Conflicting Stories on the Introduction of Tablet Devices Into the Public Sector
Two stories appeared in the Guardian this week concerning tablet devices in the public sector, but what was the overriding consensus?
Security warning for NHS staff
I read two conflicting stories in the news this week concerning new technology in the public sector. The first was an article in the Guardian on Friday which reported how NHS staff had been warned about tablet security risks. NHS Connecting for Health (CfH) has issued guidance to staff warning them not to store sensitive patient data on tablet devices. The guidance makes it clear that, although the NHS must keep up with other commercial organisations in the take up of tablet devices, the devices are not as secure as more traditional technology.
CfH is concerned that the risk of device theft and potential for data loss is a lot higher with tablet devices, and as such, all devices being used by staff must be securely encrypted and configured for remote wiping. Unwanted sharing of patient information is to be restricted by turning off cloud back-up functionality and maintaining a list of permitted data transfer destinations. To counter potential malware or virus threats, tablet devices should be fully configured with a standardised OS and firmware version along with crucial security updates.
Cost-saving and environmental benefits
The second article also appeared in the Guardian, but today, it is reported that Scarborough Council will save around £10,000 by introducing tablet devices such as iPads for councillors to use on a day-to-day basis. Much like the campaign for paperless courtrooms, the council is expected to vote out paper today and conduct all future meetings using iPads and similar devices. Head of Legal and Support Services for the Council, Ian Anderson, produced a report to the Yorkshire resort’s cabinet claiming that along with the massive cost savings, the move would make the Council one of the most environmentally friendly in the country.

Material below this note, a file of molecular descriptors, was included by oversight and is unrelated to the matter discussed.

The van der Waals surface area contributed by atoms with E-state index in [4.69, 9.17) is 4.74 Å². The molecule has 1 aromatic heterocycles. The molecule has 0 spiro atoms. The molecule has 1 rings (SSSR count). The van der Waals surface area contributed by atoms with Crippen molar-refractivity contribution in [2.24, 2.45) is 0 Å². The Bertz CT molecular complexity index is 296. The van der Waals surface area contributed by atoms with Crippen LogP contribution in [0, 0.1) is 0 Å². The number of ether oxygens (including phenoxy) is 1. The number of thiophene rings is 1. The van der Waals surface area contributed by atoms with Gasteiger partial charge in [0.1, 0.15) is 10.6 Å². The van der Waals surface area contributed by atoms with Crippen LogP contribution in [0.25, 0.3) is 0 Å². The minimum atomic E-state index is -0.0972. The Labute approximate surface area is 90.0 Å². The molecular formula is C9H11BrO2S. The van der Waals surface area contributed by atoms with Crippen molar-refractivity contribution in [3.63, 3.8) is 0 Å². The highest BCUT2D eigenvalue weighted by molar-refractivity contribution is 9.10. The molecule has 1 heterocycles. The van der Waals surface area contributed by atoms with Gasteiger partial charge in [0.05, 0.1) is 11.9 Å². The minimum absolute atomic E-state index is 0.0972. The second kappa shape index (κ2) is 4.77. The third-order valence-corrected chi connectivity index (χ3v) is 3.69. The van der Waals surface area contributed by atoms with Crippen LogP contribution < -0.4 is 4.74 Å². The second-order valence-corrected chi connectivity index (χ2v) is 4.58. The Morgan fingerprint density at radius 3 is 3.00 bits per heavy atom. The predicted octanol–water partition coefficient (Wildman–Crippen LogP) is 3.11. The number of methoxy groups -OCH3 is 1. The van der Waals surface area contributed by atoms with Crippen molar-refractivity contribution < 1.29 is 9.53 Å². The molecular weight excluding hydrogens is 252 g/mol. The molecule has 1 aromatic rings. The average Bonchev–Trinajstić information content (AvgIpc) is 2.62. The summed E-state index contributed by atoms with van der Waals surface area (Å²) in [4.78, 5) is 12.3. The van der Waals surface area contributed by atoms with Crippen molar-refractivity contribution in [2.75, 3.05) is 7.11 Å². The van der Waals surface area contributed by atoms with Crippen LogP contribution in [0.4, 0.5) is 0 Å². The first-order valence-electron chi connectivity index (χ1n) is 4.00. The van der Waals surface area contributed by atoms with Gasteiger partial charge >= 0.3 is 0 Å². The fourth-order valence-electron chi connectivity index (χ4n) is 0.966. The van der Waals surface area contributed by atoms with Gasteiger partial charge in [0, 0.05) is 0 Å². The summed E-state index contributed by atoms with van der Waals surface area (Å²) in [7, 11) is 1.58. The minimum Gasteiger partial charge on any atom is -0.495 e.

At the moment, councillors are still using pen and paper for reports to committees, meeting agendas and minutes, which are then posted to colleagues. The introduction of iPads will eradicate the use of paper almost completely, and the new system will mean that only an internet connection will be required to access all the documents mentioned above. Whilst laptops are currently being used at the Council, the report highlights the superiority of tablet devices because they are lightweight, portable and easy to use. Leicester Council has already made the move to tablet computers, and Bassetlaw are also voting to trial a similar scheme soon.
I think the introduction of new technology in the public sector is a step in the right direction. Tablet devices such as iPads will make light work for NHS staff and councillors, and the cost-saving and environmental benefits are hard to ignore. However, I do think it’s important that all public sector workers are fully trained on the devices before paper is sacrificed completely, and workers should always be encouraged to offer suggestions or improvements for using the devices in practice. Also, it would be interesting to know whether organisations such as NHS centres and councils have investigated the huge opportunity for outsourcing services that devices such as smartphones and tablets make a lot simpler, such as digital dictation. The range of apps available now makes these devices much more tailored to business productivity, and not just entertainment or multimedia consumption.